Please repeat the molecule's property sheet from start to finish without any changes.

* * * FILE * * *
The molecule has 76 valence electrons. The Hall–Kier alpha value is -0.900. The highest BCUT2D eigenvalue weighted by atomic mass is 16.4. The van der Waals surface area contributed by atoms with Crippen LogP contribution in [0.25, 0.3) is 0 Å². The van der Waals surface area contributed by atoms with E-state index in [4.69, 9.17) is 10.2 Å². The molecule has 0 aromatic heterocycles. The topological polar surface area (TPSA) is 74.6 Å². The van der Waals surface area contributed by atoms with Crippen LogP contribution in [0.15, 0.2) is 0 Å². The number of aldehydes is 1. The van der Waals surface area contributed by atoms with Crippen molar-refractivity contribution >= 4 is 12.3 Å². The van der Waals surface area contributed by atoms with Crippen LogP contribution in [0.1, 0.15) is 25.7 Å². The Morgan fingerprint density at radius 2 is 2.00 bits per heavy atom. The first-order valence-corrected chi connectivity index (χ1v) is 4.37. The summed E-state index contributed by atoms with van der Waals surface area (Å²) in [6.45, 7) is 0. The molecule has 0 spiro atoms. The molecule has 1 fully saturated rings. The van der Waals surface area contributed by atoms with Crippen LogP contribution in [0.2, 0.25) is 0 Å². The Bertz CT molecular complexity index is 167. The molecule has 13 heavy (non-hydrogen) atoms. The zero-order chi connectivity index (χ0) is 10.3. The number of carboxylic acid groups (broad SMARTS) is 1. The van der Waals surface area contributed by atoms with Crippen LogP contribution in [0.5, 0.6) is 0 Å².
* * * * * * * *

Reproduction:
The molecule has 76 valence electrons. The Hall–Kier alpha value is -0.900. The highest BCUT2D eigenvalue weighted by atomic mass is 16.4. The van der Waals surface area contributed by atoms with Crippen LogP contribution in [0.25, 0.3) is 0 Å². The van der Waals surface area contributed by atoms with E-state index in [4.69, 9.17) is 10.2 Å². The molecule has 0 aromatic heterocycles. The topological polar surface area (TPSA) is 74.6 Å². The van der Waals surface area contributed by atoms with Crippen LogP contribution in [0.15, 0.2) is 0 Å². The number of aldehydes is 1. The van der Waals surface area contributed by atoms with Crippen molar-refractivity contribution >= 4 is 12.3 Å². The van der Waals surface area contributed by atoms with Crippen LogP contribution in [0.1, 0.15) is 25.7 Å². The Morgan fingerprint density at radius 2 is 2.00 bits per heavy atom. The first-order valence-corrected chi connectivity index (χ1v) is 4.37. The summed E-state index contributed by atoms with van der Waals surface area (Å²) in [6.45, 7) is 0. The molecule has 0 spiro atoms. The molecule has 1 fully saturated rings. The van der Waals surface area contributed by atoms with Crippen LogP contribution in [0.2, 0.25) is 0 Å². The Bertz CT molecular complexity index is 167. The molecule has 13 heavy (non-hydrogen) atoms. The zero-order chi connectivity index (χ0) is 10.3. The number of carboxylic acid groups (broad SMARTS) is 1. The van der Waals surface area contributed by atoms with Crippen LogP contribution in [0.5, 0.6) is 0 Å².